It is a month today since I left East Africa and returned to the UK, and I’ve spent a lot of time over the past month wrestling for words to wrap around the emotions and experiences of the trip.

Before I left, my greatest fear was that I wouldn’t be a good enough photographer. I learnt a lot about my style of photography, that I love natural, unposed stuff. I love to work unobtrusively where possible. I like to capture life as it happens, not just in set-up moments. That said, I grew in confidence in setting up shots, asking people to do something or stand somewhere for a shot.

I discovered that I have a passion for cities! I was returning by bus from a couple of days up in Kamuli district, and as we got closer and closer to Kampala I could feel the excitement growing in me. I love the hustle and bustle, the constant interaction between people. It’s been interesting to discover this, as someone who grew up in the middle of nowhere! I still love to be able to escape to the ocean and the hills, but I adore being in big cities and around people – I need the stimulation that comes from it! Which also helps explain why I find it hard to sit in an office all day long!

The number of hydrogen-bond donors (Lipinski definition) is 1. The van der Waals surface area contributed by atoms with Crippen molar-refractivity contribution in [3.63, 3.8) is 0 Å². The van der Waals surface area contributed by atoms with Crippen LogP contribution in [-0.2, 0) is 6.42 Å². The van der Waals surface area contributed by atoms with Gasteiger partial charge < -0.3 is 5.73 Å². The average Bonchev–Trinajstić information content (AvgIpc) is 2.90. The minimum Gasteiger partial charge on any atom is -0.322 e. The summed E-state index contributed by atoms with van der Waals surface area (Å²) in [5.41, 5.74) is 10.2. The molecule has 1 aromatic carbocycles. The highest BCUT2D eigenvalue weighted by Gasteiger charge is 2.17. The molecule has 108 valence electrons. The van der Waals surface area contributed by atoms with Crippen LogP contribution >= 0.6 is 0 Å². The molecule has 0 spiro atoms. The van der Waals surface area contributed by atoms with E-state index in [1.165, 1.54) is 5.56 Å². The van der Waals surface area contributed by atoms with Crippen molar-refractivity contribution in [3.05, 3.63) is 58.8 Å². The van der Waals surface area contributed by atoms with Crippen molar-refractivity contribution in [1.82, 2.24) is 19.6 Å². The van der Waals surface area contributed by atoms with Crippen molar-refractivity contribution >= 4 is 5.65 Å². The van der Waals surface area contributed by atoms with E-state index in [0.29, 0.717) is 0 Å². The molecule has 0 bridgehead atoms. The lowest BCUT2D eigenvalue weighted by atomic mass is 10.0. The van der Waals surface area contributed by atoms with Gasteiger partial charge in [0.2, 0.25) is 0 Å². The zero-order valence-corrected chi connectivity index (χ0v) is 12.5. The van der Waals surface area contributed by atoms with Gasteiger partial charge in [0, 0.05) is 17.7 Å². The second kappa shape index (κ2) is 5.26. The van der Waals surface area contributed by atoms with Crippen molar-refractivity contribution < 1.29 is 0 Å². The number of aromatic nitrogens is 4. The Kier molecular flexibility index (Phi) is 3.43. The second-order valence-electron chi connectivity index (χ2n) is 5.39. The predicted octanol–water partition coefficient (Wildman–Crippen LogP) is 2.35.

I was reminded of how much I’m called to be a connector. I’m gifted at networking – its the one gift I have that I feel I can honestly be open about! I was reminded of it as I had coffee with a friend in my favourite place in Kampala, Bancafe: I’m from Northern Ireland, live in Scotland, she’s from Norway, we met in Latvia, and had coffee in Uganda…! Over the course of the trip I got to meet a lot of amazing people from all over the world – NI, Scotland, England, Australia, Holland, Uganda, Rwanda, USA… It’s exciting to think of the potential there is there to connect people with their passions and to each other.

I learnt a lot about the difficulties of being white. It is almost impossible to get past the fact that you are white, and I confess that sometimes I struggled with cynicism about peoples motives in wanting to befriend us. It was hard at times to move beyond that and build meaningful relationships.

I spent a lot of time dealing with the rawness of my own heart, and dreaming about the future. I’m still dealing with so much in my own life, still wrestling with my own brokenness, yet secure in the knowledge that I am loved, and that I am getting there… step by step – even if those steps are sometimes miniscule.

The phrase below is one of the things that has been ruminating in my mind ever since I heard it, a few weeks into my trip. I feel it will continue to be there for some time to come!

“Love like your heart has never been broken.”